"The sweetest thing in all my life has been the longing —
to reach the Mountain, to find the place where all the beauty came from —
my country, the place where I ought to have been born. Do you think it all meant nothing,
all the longing? The longing for home? For indeed it now feels not like going, but like going back."


~C.S. Lewis




Sunday, February 19, 2012

The loneliness of the wild at heart

It is lonely for the wild at heart.

I speak to Jesus, and am reminded, over and over, guard your heart, for it is the wellspring of life. And do not just guard a pale, stagnant heart, but a wild heart, a heart that rips away from the status quo and longs to do—and does right now do—something different—something impossible—something amazing—and not just one something—but a dozen—a hundred somethings. To act and live in abandoned wildness and change the world.

Change the world. People laugh at young people when they say that. I suppose we do seem naïve sometimes. But I cannot help it. I dream, and I dream of doing such impossible things that I rarely even tell my dreams to anyone else. The right people, I tell.

The right people. The right person? I have met a few—a few people, a few families, including my own—but so very few, so few, that sometimes you wonder if you missed something, somehow, a road sign everyone else saw, and now you’re on this road nearly alone. But with those former people, you can express what you have always kept quiet for fear of it seeming too silly, too naïve, too foolhardy, too much of a dreamer. You become captivated by the realization that you are not alone.

Not alone. C.S. Lewis says, we love to know that we are not alone. In this romance-saturated world, we speak so much about “true love,” but perhaps true love is not just for one person, but for many. Perhaps love is when a person sets out on a secret road, guided by a light no one else sees, in pursuit of an adventure no one else follows, realizing she is entirely alone and may travel that secret path forever by herself. This is living a life of love: loving life and those in it.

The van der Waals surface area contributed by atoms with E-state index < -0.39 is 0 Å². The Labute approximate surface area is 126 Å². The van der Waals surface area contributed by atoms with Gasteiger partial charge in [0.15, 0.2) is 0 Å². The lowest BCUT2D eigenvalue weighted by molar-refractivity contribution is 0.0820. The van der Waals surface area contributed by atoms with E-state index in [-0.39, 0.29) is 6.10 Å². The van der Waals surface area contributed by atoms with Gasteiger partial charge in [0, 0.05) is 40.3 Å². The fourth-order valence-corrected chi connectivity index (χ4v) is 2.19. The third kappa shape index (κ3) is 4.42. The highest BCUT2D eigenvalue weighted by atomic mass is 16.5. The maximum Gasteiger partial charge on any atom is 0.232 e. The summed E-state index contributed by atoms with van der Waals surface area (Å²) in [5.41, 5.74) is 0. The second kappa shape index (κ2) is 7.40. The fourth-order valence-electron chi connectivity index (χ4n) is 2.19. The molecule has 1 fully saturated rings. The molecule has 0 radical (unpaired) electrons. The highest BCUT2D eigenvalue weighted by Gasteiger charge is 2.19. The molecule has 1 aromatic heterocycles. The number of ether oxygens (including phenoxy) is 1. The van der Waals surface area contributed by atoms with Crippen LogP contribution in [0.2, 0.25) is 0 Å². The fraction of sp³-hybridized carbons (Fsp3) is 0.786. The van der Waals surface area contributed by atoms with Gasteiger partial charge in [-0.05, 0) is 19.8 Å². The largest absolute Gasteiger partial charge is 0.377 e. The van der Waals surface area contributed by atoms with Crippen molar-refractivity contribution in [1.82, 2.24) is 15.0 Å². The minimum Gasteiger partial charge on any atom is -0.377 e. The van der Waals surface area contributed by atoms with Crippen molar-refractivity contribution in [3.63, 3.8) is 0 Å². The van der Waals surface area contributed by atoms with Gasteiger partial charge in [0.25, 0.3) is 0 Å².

True love is when she finds another on the same road.

It makes me think about marriage—about finding another, a “true love,” in this sense, on the same road. Indeed, it would seem less lonely, the adventure. It is not that my identity is not in Christ, that I think loneliness of any sort is fulfilled apart from Him; it is not that kind of loneliness I speak of. No, it is the longing for what He has made true community, and, perhaps what He has made marriage to be: a joint mission.

Maybe, then, it’s not so odd that I am torn between living wild at heart on one hand, and coming close to wanting to reject it all if there is not another to do it with. Perhaps that is because to be truly live wild at heart, you cannot live alone. You cannot always be strong; you cannot always push on alone; sometimes you need another to accomplish tasks in this world that neither could have done alone.

Sam: I wonder if we'll ever be put into songs or tales.
Frodo: What?
Sam: I wonder if people will ever say, 'Let's hear about Frodo and the Ring.' And they'll say 'Yes, that's one of my favorite stories. Frodo was really courageous, wasn't he, Dad?' 'Yes, my boy, the most famousest of hobbits. And that's saying a lot.'
Frodo: You've left out one of the chief characters—Samwise the Brave. I want to hear more about Sam… Frodo wouldn't have got far without Sam.
Sam: Now Mr. Frodo, you shouldn't make fun; I was being serious.
Frodo: So was I.